I'm a newbie. In fact, I've never belonged to an online atheist group before even though I gave up on all gods many years ago. Having been raised in a radical Christian cult that operated as a closed society like all cults do, I spent a number of years of my young adult life trying to rid myself of the god virus. I have never felt so free as I do now. It was one of the most liberating decisions that I've ever made. Since then, I've gone on to question almost all cultural expectations. They're sneaky little bastards predicated upon myths and fairy tales and more successful  at controlling the masses than any laws have ever been. 

All that aside, I hope to stumble across a lot of interesting discussions as a new member.

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Teresa would you give a few salient examples of what you are focusing on? That is an angle i have not encountered and sounds intriguing. Is it along the lines of gender roles and expectations based on socioeconomic status or what?

Well, since you asked, I wrote a book about my experience growing up in a cult and the difficulty I had fitting into the civilian world once I left and was excommunicated by my family. As I was trying to find my people, a group to identify with, I began to notice that there were lots of requirements  that I had to meet before I could be accepted anywhere. All cultures are designed that way, whether it's a subculture, a mass culture, a pop culture, a mainstream culture or a counterculture. Conformity is expected. Kinda of like joining a club. People tend to think that there's only one way to do things, so ultimately, we end up pretty much dressing alike, talking the same, setting similar goals, and accepting the general consensus on most issues. I mean who would marry us or hang out with us if we didn't?

Through the lottery of birth, I got plopped down into the middle of a bunch of religious zealots. We don't get to choose our cultures. Not unlike religion, which is a social construct — marriage, funerals, weddings, holidays, the work world, the idea of romantic love, childrearing, friendships, the American Dream, headhunting, burkas, rules for the oldest son in Korean households, whether we face a wall nodding our heads to pray, how we define fun — there's an endless list of cultural expectations that we rarely even question.  Humans tend to think they are creatures in charge of their destiny with free will dominating their decisions but in reality most of do everything pretty much the same as everybody else. Not because there is only one way to do things, there are actually  thousands of ways to do anything, but because we often don't even know there is a choice. My book is called Have We Been Screwed? Trading Freedom for Fairy Tales. I've been an outlier all of my life but I'm still discovering myths that need debunking. LOL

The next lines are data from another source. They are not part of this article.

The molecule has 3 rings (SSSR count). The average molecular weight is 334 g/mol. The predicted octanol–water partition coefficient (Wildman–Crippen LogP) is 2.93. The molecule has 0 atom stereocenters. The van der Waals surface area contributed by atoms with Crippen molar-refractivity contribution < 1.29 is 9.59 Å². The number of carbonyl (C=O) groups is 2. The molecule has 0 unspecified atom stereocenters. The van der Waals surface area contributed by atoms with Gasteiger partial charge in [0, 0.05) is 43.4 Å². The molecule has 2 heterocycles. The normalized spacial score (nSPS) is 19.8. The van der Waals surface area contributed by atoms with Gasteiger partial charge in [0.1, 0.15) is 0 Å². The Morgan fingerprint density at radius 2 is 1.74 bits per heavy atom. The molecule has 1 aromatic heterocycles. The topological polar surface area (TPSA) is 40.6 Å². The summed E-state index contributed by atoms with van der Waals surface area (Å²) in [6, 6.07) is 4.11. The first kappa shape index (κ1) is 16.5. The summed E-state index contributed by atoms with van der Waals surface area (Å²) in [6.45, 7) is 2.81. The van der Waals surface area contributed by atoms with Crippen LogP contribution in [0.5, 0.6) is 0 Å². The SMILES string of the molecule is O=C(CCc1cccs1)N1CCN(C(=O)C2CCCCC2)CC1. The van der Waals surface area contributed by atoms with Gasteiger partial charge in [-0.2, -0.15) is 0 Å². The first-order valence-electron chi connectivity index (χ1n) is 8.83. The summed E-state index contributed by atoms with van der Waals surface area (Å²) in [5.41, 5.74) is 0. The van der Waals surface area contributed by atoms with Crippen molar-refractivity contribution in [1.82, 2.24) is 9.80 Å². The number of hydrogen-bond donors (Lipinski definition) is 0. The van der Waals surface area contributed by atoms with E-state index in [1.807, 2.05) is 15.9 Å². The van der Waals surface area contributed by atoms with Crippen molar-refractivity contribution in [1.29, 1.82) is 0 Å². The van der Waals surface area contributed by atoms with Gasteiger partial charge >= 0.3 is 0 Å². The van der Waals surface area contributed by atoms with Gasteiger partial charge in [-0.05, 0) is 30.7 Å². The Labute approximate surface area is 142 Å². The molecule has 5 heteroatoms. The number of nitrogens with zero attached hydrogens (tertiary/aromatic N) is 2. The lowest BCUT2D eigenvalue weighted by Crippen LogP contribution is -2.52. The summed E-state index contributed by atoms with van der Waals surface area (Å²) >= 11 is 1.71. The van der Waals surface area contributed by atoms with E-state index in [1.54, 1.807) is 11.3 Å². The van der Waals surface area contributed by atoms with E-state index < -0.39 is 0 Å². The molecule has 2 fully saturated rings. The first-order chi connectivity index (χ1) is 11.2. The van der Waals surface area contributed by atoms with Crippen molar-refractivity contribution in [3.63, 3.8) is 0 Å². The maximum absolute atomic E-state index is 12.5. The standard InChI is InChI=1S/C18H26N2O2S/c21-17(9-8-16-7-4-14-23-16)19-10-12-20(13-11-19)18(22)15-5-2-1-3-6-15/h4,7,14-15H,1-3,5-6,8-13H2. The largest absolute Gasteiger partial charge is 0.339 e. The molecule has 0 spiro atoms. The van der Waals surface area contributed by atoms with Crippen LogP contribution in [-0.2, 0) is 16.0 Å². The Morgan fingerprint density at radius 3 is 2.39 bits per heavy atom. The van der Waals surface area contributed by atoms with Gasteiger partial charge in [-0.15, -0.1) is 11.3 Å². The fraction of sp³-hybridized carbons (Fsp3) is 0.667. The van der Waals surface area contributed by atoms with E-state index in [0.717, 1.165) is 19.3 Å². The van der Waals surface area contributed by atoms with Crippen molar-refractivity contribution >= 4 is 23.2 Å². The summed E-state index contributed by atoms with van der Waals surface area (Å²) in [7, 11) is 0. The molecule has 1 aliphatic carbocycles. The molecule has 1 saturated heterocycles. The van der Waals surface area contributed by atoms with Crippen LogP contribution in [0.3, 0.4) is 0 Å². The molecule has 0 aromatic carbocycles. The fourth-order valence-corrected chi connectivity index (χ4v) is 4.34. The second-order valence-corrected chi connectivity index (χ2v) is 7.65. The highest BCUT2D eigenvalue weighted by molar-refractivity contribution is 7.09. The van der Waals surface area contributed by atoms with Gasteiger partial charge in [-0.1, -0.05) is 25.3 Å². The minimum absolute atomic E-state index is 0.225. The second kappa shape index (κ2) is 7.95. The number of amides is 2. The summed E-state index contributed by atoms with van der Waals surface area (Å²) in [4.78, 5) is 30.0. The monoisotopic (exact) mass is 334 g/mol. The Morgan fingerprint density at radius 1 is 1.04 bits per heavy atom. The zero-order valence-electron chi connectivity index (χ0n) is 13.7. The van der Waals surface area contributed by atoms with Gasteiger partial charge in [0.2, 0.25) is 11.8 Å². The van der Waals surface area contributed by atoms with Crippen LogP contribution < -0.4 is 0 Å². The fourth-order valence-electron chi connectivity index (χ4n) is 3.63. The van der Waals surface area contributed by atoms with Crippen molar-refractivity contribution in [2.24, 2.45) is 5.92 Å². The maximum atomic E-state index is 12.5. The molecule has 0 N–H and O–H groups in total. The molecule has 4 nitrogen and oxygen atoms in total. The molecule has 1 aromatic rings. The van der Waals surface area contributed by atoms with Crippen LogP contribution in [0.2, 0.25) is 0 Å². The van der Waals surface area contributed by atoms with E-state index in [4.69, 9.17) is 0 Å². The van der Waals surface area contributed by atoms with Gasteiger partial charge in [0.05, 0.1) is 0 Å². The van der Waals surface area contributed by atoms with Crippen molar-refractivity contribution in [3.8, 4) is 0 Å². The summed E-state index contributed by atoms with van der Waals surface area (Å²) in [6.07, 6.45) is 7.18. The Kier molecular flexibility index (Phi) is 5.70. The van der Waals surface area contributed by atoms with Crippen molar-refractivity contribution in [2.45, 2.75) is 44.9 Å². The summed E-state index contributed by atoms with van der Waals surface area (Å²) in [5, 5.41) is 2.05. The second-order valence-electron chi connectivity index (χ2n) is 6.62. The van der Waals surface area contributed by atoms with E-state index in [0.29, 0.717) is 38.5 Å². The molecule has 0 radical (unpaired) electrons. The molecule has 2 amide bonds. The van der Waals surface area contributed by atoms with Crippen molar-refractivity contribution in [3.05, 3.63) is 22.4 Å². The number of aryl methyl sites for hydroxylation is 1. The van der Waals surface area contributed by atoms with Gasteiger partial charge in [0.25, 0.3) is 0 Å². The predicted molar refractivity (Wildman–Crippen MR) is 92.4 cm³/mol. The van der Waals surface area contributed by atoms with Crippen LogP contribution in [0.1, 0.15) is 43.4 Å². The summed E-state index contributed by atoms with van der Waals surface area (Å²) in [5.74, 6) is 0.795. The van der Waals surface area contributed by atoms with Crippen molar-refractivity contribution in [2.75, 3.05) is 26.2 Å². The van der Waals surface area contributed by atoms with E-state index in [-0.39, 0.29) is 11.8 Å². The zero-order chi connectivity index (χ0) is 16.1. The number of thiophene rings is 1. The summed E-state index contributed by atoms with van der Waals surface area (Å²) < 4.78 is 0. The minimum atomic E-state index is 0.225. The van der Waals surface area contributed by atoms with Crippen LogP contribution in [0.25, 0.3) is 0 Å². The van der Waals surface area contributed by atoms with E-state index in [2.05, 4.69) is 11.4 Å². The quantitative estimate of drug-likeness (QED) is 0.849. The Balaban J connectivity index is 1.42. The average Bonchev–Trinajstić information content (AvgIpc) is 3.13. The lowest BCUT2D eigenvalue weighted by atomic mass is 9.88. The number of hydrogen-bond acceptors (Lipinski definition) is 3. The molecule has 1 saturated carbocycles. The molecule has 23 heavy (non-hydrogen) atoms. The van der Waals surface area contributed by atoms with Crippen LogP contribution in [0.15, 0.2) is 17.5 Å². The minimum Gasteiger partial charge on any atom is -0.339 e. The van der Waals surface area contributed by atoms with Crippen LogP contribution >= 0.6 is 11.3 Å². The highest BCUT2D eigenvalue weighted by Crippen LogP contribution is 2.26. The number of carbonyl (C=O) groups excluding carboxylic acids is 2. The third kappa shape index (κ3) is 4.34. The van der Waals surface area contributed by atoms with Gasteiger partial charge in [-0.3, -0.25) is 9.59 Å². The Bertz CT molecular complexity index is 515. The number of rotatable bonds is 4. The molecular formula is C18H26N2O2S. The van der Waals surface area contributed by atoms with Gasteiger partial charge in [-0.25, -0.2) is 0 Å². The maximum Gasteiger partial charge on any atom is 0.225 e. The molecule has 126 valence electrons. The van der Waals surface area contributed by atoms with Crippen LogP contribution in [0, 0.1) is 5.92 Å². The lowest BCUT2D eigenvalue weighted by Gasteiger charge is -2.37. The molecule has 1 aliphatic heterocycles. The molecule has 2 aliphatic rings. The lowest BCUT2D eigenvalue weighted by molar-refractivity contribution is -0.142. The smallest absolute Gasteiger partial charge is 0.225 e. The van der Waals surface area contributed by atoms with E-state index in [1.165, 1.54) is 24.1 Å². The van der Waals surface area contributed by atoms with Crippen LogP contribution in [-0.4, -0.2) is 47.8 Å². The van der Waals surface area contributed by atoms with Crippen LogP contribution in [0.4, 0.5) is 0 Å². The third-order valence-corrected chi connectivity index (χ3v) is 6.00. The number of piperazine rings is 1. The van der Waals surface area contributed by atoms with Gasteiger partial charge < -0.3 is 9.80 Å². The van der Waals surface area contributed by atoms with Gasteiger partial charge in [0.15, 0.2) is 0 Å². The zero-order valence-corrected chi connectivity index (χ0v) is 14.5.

Makes sense. You were peculiarly situated to take notice of the cultural norms. 

Yes, having grown up in a closed society, upon entering the civilian world, I could choose to be anyone that I wanted to be as long as I could get rid of the god virus in my brain. 

It's good to have you with us, Teresa.

It's hard for me even to imagine what it must have been like to grow up in such a coercive environment. I went to Catholic school until grade 9, but my parents were never that serious about it. (When they passed the collection plate, my dad used to say I'll get this, you get the popcorn.) By sixth or seventh grade I'd pretty much decided it was all a crock and that their "teachings" were completely bogus. I can remember a bunch of us young upstarts making the catechism teacher's life hell with snarky remarks about the virgin (sic) birth.

You were one of the lucky ones then. The only thing that could have been better was if you had been raised in a godless home. I contend, however, that religion is such a virulent social construct that no one can escape totally unscathed. It's all around us and can seep into our consciousness if we're not careful. I have been free of the god virus for many years now, thankfully.

Thank you. I escaped many years ago at the tender age of 18. LOL It took me a while to get the god virus out of my head, but I've been virus free for almost two decades now. What freedom!

Were you part of the Worldwide Church of God cult or were they trying to entice you?

That's certainly one way of facing the truth, reading the bible with an open mind. LOL As an empathetic kid, I was keen on social justice. I couldn't make logical sense of cruelty. It just didn't align with my idea of a loving, all powerful god. 

Humans by in large do not require things to make sense before they embrace them. If enough people say it's so, most follow. 

Welcome Teresa. Make yourself at home and chime in wherever you like. We're an easy going group and happy to have you with us.

Thank you! That's good to know. :-)

Howdy Noob. 

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